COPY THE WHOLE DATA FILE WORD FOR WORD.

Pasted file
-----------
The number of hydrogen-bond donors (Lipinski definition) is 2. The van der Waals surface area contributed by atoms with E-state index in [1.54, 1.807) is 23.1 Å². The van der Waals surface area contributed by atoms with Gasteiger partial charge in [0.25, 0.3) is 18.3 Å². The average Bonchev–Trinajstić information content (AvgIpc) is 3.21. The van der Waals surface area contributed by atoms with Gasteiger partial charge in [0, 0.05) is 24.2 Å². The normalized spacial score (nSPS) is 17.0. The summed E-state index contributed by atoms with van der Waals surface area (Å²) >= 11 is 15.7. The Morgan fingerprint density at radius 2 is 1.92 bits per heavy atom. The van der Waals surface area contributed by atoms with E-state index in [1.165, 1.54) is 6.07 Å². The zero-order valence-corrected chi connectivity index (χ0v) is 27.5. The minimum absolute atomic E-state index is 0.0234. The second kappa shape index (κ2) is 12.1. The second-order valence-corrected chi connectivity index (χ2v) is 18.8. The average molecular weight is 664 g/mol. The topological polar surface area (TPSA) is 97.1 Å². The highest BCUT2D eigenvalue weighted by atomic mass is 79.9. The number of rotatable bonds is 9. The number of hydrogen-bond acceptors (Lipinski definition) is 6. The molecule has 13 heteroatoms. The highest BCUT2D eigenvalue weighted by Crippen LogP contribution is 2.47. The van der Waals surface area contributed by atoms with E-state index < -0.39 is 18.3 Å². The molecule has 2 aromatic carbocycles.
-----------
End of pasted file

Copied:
The number of hydrogen-bond donors (Lipinski definition) is 2. The van der Waals surface area contributed by atoms with E-state index in [1.54, 1.807) is 23.1 Å². The van der Waals surface area contributed by atoms with Gasteiger partial charge in [0.25, 0.3) is 18.3 Å². The average Bonchev–Trinajstić information content (AvgIpc) is 3.21. The van der Waals surface area contributed by atoms with Gasteiger partial charge in [0, 0.05) is 24.2 Å². The normalized spacial score (nSPS) is 17.0. The summed E-state index contributed by atoms with van der Waals surface area (Å²) >= 11 is 15.7. The Morgan fingerprint density at radius 2 is 1.92 bits per heavy atom. The van der Waals surface area contributed by atoms with E-state index in [1.165, 1.54) is 6.07 Å². The zero-order valence-corrected chi connectivity index (χ0v) is 27.5. The minimum absolute atomic E-state index is 0.0234. The second kappa shape index (κ2) is 12.1. The second-order valence-corrected chi connectivity index (χ2v) is 18.8. The average molecular weight is 664 g/mol. The topological polar surface area (TPSA) is 97.1 Å². The highest BCUT2D eigenvalue weighted by atomic mass is 79.9. The number of rotatable bonds is 9. The number of hydrogen-bond acceptors (Lipinski definition) is 6. The molecule has 13 heteroatoms. The highest BCUT2D eigenvalue weighted by Crippen LogP contribution is 2.47. The van der Waals surface area contributed by atoms with E-state index < -0.39 is 18.3 Å². The molecule has 2 aromatic carbocycles.